The firm celebrates its silver anniversary and diverse California portfolio
While garages are a well-documented birthplace for some notable Northern California startups, for four friends and colleagues—Pamela Babey, Michael Booth, Gerry Jue and David Moulton—it all began in a kitchen. With two phone lines and two fax machines, the room in Babey’s home served as a temporary office for the group’s fledgling business. It was 1991, and the entrepreneurial spirit had taken hold after their previous employer, Pfister Partnership, shuttered.
Flash-forward a little more than 25 years and BAMO, the San Francisco-based design practice established by the quartet, has notched more than 500 projects and grown to a staff of 40-plus. Moulton has since retired, and Steve Henry and Dorothy Greene have joined the remaining founders as principals. “We have this diverse portfolio,” says Babey, “but basically it’s fresh, it’s clean. It’s not dark, it’s not sinister. There are no stuffed animals. To me, it’s California; it’s airy.”
According to Babey, working with the late legendary designer Charles Pfister “introduced us to one big idea: the idea of light,” she says. “California has incredible light, and it’s made every one of us totally sensitive to natural light and artificial light, and how you handle it. It’s one of the most important factors in an interior.”
BAMO is primarily divided among residential and hotel works. Its first two clients were late philanthropist and olive oil mogul Nan McEvoy (her sprawling 550-acre ranch in West Marin) and hotelier Robert Burns (a luxury property that is now the Four Seasons Hotel Milano). In addition to having designed the Four Seasons in Bora Bora and Dubai, the firm is currently conceiving the company’s new hotels in Madrid and São Paulo and renovating its Chicago, Hualalai and Boston locations. In Menlo Park, BAMO conceived the Rosewood Sand Hill, which exudes casual elegance, channeling its lush landscape. (Case in point: the claro walnut wood slabs comprising a wall of the bar.)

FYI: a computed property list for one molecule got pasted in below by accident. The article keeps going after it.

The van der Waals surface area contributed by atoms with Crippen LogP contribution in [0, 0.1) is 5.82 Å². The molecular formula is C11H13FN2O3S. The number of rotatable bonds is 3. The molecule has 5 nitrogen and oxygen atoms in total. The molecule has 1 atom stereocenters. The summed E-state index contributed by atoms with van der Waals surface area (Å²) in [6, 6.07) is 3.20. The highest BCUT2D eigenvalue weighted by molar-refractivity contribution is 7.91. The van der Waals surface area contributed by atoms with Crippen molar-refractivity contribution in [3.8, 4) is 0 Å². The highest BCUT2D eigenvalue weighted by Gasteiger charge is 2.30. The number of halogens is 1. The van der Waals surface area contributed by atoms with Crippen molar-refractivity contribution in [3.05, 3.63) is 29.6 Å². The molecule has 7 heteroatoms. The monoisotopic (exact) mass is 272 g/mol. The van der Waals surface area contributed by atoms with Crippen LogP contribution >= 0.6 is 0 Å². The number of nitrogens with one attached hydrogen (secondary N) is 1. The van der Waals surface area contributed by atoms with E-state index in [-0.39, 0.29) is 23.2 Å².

Not far from the Rosewood is BAMO’s most sustainable project: a Portola Valley residence dubbed Tah Mah Lah. “It was a major commitment on the client’s part to explore every last avenue of green technology and sustainability,” says Booth. The design of the 5,600-square-foot abode emphasizes its bucolic hillside setting. “You’re able to open up the entire house with the sliding window system,” he continues, “which instantly makes the house an outdoor experience.”
The indoor/outdoor connection often takes center stage in California—and that was certainly true for a modern dwelling on the 18th fairway of Pebble Beach Golf Links. “It’s pretty spectacular,” says Booth, calling attention to the home’s expanses of glass. “The idea was that it just looks like a big opening. The whole window frame is on the outside, so you can stand there and think there’s nothing there.” To give the 14,000-square-foot habitat a sense of intimacy, Booth and his team relied on a warm Utah limestone for the interior and exterior, as well as installing pickled teak ceilings.
Despite its robust project load—homes throughout the state, from Petaluma to West Hollywood, are in progress—BAMO has also contributed its talents to community-oriented endeavors like the recent expansion of the Ronald McDonald House at Stanford, which provides accommodations and support for the families of children with life-threatening illnesses. Jue spearheaded the firm’s efforts on the new entry lobby and adjacent great rooms.
With more than 160 years in the industry between the five principals, Babey notes that “experience does pay off. The way that we approach projects today, we can settle on a concept or direction faster. In a short period of time, we can accomplish more than what we used to be able to.” As for the end result, the goal is surprisingly uncomplicated: “Charlie [Pfister] used to always say, ‘Well, is it pretty?’” recounts Babey. “And it’s a really good way to judge a space. It sounds simple and cutesy, but it is to the point. When you walk into one of our rooms, I want you to smile, to feel comfortable and relaxed. But know that there’s been a plan for the space that you’re walking into.” bamo.com.
Written by ANH-MINH LE.